Ok so now that we understand the basics, we can go back to the company’s website.
You have many options to explore on a company website. You can go to their technical documentation, you can go to to their careers page, you can go to their pricing page. Do you know where salespeople go to understand the product better?
The customers page.
On the customers page, they lay out clear explanations of:
It’s important for you to understand the above because of what your job is as a salesperson. Your job is to speak to customers all day long. The ones who understand the problems customers face & how their product can solve them, will be best positioned to help customers and ultimately perform well.
Let’s use this case study as an example:
The above is literally what it takes to show you understand a product when you’re interviewing for a tech sales role. We’re not super in the weeds, this is high-level. But this will make you better prepared than 99% of the job candidates for this role.
There’s many ways to describe this, but my favorite one is:
Rome wasn't built in a day.
You aren’t going to understand a company’s product in one day. That’s ok. But do you understand it better than yesterday? Last week? Last month?
That’s what matters. Continuous improvement every single day will lead to great change over time. Here’s a visual representation of this from the book, Atomic Habits.
So just keep on going further down the rabbit hole everyday. Use the customers page to understand all the different problems customers could face, how the product can solve them, and how that benefits the customer.
A good way to get perspective on this is think about something you are an expert at now. Maybe it’s taking the best damn Insta story out there. Or a physical activity you just crush. Or making the perfect scrambled eggs.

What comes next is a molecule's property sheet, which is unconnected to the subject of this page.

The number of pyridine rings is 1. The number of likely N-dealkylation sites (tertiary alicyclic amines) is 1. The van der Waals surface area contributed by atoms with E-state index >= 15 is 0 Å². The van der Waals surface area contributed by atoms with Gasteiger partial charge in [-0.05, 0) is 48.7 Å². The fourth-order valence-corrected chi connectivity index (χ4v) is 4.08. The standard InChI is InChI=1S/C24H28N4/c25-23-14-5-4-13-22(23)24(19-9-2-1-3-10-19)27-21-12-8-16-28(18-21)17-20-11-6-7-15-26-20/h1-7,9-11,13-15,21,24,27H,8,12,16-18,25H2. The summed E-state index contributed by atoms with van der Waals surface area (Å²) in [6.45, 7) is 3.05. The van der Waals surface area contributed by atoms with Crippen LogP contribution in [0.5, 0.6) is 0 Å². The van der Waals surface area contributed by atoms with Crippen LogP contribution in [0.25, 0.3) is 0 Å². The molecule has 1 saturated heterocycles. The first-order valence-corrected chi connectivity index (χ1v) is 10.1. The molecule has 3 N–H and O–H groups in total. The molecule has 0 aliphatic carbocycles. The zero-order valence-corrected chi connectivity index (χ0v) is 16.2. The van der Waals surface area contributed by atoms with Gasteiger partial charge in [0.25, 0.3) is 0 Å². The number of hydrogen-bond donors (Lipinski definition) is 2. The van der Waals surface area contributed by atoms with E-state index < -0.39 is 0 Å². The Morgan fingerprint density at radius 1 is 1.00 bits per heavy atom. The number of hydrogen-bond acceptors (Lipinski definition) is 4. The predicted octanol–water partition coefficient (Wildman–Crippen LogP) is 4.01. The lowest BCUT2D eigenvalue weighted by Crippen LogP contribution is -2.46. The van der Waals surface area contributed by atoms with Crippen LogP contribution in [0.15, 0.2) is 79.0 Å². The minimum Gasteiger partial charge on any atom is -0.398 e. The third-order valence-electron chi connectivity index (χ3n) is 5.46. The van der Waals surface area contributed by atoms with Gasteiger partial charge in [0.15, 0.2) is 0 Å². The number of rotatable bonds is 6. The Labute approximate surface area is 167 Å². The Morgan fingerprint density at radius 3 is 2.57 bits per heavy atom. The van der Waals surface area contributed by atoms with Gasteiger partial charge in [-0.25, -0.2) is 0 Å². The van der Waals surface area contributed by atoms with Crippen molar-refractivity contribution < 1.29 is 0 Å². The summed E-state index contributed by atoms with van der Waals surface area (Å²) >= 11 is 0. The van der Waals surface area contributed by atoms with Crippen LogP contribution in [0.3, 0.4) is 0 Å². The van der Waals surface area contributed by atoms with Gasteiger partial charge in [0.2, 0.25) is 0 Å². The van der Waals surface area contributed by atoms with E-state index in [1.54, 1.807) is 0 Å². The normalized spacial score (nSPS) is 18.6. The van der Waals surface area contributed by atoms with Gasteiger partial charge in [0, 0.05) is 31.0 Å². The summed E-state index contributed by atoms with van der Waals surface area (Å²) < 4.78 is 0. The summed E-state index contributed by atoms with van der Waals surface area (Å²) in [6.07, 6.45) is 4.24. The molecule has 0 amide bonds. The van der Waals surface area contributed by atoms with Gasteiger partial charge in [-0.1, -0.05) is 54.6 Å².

I bet on day 1 you weren’t that good. But look at you now, after time & repetition, you’re a beast at it. Have that same mindset when it comes to learning a tech startup’s product.
I’ll leave you with one last quote on this from Moiz Ali, the founder of the deodorant that keeps my pits sweat & chemical-free.
The last thing to understand is why companies hire people for different roles. In a role, you are supposed to specialize in a specific set of tasks. What are you supposed to be great at as an entry-level tech sales role? Is it to be a technical genius? Is it to understand every complexity of the product?
Your job (SDR) is to take initial calls with potential customers and share at a high-level how Netlify can solve the challenges they are facing. An Account Executive (AE) then will turn those potential customers into paying customers. The Solutions Engineer (SE) will be right by the AE’s side throughout that journey to serve as a technical resource to those potential customers.
SDR’s and AE’s are always messaging SE’s with questions they have about the product. This doesn’t change as you get more experience. If anything, those that are still asking questions even though they have years of experience, are the ones who are going to perform they best. Because like we mentioned previously, they are constantly improving.
So if you’re stressed that a product is too technical for you, don’t! Follow the steps below:
Now go a cool company in the tech sector that you want to work for. And if you need help understanding that company, I’m here for ya! Send me a message on Twitter or email me at firstname.lastname@example.org